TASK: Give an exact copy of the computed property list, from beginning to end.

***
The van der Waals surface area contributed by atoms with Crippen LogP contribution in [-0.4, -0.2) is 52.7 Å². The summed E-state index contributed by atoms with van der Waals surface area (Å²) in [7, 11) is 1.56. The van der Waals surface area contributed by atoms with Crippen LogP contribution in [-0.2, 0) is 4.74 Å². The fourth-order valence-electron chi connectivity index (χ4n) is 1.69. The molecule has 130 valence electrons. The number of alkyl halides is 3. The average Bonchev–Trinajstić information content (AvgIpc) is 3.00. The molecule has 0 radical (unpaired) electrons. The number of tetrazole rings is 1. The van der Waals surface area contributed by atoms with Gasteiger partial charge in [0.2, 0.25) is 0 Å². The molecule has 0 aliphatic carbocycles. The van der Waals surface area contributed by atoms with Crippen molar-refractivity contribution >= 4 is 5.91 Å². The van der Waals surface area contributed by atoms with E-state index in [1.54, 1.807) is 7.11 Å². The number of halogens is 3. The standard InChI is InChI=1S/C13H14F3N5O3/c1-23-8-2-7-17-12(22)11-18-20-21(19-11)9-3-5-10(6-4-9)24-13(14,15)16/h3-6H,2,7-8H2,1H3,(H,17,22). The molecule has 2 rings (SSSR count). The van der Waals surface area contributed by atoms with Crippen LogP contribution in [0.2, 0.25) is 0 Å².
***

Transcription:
The van der Waals surface area contributed by atoms with Crippen LogP contribution in [-0.4, -0.2) is 52.7 Å². The summed E-state index contributed by atoms with van der Waals surface area (Å²) in [7, 11) is 1.56. The van der Waals surface area contributed by atoms with Crippen LogP contribution in [-0.2, 0) is 4.74 Å². The fourth-order valence-electron chi connectivity index (χ4n) is 1.69. The molecule has 130 valence electrons. The number of alkyl halides is 3. The average Bonchev–Trinajstić information content (AvgIpc) is 3.00. The molecule has 0 radical (unpaired) electrons. The number of tetrazole rings is 1. The van der Waals surface area contributed by atoms with Gasteiger partial charge in [0.2, 0.25) is 0 Å². The molecule has 0 aliphatic carbocycles. The van der Waals surface area contributed by atoms with Crippen molar-refractivity contribution >= 4 is 5.91 Å². The van der Waals surface area contributed by atoms with E-state index in [1.54, 1.807) is 7.11 Å². The number of halogens is 3. The standard InChI is InChI=1S/C13H14F3N5O3/c1-23-8-2-7-17-12(22)11-18-20-21(19-11)9-3-5-10(6-4-9)24-13(14,15)16/h3-6H,2,7-8H2,1H3,(H,17,22). The molecule has 2 rings (SSSR count). The van der Waals surface area contributed by atoms with Crippen LogP contribution in [0.2, 0.25) is 0 Å².